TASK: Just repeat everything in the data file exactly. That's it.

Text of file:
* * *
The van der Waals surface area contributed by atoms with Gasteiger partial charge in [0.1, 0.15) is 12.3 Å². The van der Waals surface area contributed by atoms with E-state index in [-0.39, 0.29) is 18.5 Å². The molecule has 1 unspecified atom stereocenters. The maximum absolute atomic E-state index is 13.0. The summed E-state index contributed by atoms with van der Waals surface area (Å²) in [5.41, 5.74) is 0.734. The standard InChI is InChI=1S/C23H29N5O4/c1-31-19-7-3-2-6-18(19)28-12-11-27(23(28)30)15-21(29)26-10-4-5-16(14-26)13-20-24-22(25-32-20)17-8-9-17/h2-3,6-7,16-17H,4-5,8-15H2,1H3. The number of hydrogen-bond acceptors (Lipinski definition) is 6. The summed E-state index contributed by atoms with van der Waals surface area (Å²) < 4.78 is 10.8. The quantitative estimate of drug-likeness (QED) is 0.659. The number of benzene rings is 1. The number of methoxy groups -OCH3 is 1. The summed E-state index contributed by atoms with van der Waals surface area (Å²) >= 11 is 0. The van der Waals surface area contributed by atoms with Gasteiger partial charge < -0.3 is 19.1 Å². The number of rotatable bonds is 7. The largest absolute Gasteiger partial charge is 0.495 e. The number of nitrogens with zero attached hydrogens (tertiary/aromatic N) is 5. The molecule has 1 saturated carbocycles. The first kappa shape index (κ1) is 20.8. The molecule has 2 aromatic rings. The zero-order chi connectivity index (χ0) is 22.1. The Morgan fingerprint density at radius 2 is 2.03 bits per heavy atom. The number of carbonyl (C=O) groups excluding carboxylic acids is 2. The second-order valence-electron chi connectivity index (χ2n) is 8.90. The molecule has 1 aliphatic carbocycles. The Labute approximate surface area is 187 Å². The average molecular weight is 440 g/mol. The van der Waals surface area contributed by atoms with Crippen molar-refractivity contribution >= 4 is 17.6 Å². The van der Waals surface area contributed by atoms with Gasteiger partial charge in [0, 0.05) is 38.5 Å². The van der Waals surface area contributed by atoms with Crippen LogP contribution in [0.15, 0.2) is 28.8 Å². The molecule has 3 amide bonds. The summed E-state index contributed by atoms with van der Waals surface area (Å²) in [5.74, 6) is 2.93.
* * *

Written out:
The van der Waals surface area contributed by atoms with Gasteiger partial charge in [0.1, 0.15) is 12.3 Å². The van der Waals surface area contributed by atoms with E-state index in [-0.39, 0.29) is 18.5 Å². The molecule has 1 unspecified atom stereocenters. The maximum absolute atomic E-state index is 13.0. The summed E-state index contributed by atoms with van der Waals surface area (Å²) in [5.41, 5.74) is 0.734. The standard InChI is InChI=1S/C23H29N5O4/c1-31-19-7-3-2-6-18(19)28-12-11-27(23(28)30)15-21(29)26-10-4-5-16(14-26)13-20-24-22(25-32-20)17-8-9-17/h2-3,6-7,16-17H,4-5,8-15H2,1H3. The number of hydrogen-bond acceptors (Lipinski definition) is 6. The summed E-state index contributed by atoms with van der Waals surface area (Å²) < 4.78 is 10.8. The quantitative estimate of drug-likeness (QED) is 0.659. The number of benzene rings is 1. The number of methoxy groups -OCH3 is 1. The summed E-state index contributed by atoms with van der Waals surface area (Å²) >= 11 is 0. The van der Waals surface area contributed by atoms with Gasteiger partial charge < -0.3 is 19.1 Å². The number of rotatable bonds is 7. The largest absolute Gasteiger partial charge is 0.495 e. The number of nitrogens with zero attached hydrogens (tertiary/aromatic N) is 5. The molecule has 1 saturated carbocycles. The first kappa shape index (κ1) is 20.8. The molecule has 2 aromatic rings. The zero-order chi connectivity index (χ0) is 22.1. The Morgan fingerprint density at radius 2 is 2.03 bits per heavy atom. The number of carbonyl (C=O) groups excluding carboxylic acids is 2. The second-order valence-electron chi connectivity index (χ2n) is 8.90. The molecule has 1 aliphatic carbocycles. The Labute approximate surface area is 187 Å². The average molecular weight is 440 g/mol. The van der Waals surface area contributed by atoms with Crippen molar-refractivity contribution >= 4 is 17.6 Å². The van der Waals surface area contributed by atoms with Gasteiger partial charge in [0, 0.05) is 38.5 Å². The van der Waals surface area contributed by atoms with Crippen LogP contribution in [0.15, 0.2) is 28.8 Å². The molecule has 3 amide bonds. The summed E-state index contributed by atoms with van der Waals surface area (Å²) in [5.74, 6) is 2.93.